This is really an extension of what Michael Inzlicht and Michael Kraus have already done: start at home. By admitting our bias, we can set the example that it’s OK to have bias called out. But it can go a bit further by actually adding to the literature. If you include new data (e.g., dropped studies, conditions, or variables) or new analyses (e.g., an alternative specification of a DV), you are not just admitting bias but also contributing valuable new information that might make your correction into a meaningful paper in its own right.
Publish your file-drawered studies
Make some use out of all the data you’re sitting on that was never published. You can simply post the data in an archive and make it available to meta-analysts and other researchers. You can publish it yourself as a new paper or as part of a correction. If you can’t get null or inconclusive results through traditional peer review, try an alternative outlet like the Journal of Articles in Support of the Null Hypothesis or The Winnower. The Winnower has the benefit of giving your blog post a citable DOI and pushing it through to Google Scholar. If you want to use your file drawer to make a big impact, gather all of your studies on a single topic into a publication-bias-free meta-analysis and use that to create theoretical insights and make meaningful methodological recommendations.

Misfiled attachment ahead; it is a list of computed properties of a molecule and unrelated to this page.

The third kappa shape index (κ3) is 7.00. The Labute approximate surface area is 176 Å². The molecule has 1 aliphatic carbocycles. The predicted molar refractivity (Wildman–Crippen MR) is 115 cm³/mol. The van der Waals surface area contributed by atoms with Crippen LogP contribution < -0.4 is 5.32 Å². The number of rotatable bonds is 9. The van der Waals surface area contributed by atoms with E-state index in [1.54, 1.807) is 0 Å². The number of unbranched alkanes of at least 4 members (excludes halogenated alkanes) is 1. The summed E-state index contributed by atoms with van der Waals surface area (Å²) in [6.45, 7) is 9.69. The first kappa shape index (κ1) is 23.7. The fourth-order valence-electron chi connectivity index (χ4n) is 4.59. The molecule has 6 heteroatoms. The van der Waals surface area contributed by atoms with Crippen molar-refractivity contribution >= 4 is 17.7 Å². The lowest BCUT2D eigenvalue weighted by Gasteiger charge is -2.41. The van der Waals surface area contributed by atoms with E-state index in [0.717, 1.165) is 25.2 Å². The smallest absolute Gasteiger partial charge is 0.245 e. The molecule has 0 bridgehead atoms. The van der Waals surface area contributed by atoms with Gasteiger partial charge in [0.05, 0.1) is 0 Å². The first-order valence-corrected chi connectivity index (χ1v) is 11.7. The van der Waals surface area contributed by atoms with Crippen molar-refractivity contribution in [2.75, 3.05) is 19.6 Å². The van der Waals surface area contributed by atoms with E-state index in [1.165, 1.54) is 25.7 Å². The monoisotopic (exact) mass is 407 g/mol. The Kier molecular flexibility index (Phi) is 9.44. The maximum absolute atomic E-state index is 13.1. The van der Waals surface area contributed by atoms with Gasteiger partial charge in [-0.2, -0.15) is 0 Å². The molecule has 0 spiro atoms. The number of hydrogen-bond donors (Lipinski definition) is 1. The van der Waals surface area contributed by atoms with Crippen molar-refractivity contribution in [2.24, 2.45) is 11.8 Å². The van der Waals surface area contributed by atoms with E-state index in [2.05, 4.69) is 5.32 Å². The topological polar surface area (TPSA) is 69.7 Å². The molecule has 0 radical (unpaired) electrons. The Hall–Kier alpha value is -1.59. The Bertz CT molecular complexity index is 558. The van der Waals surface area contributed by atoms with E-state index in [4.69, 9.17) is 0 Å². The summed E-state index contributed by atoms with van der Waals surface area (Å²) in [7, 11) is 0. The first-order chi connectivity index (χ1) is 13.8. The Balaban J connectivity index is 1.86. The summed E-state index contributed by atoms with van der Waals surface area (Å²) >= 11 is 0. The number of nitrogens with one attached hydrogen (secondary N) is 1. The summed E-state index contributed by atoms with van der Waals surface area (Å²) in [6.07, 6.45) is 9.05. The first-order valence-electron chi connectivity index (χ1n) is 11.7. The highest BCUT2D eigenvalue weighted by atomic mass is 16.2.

Publish meta-scientific reviews
We already accept bias investigations in meta-analyses. Funnel plots, Egger tests, and other bias detection techniques are standard parts of meta-analysis. We are adding more and more tests to this repertoire every year.
Malte Elson brought up the idea that synthesizing whole research areas might be a more acceptable way to bring up criticisms about research flexibility, and he’s done some fantastic and detailed work cataloging flexibility in operationalizations of the CRTT. This work is specific (applies to a specific domain, a specific measure, and specific papers) but also diffuses agency across many authors. No one person is responsible for all of the flexibility, and actually attempting to figure out who has used more or less flexibility is fairly involved and just about the least interesting thing one can do with the published tools. Rather than providing, say, field-wide estimates of power, publication bias, or research flexibility, these domain-specific investigations provide the type of information needed by researchers to evaluate the papers they are using in their own work.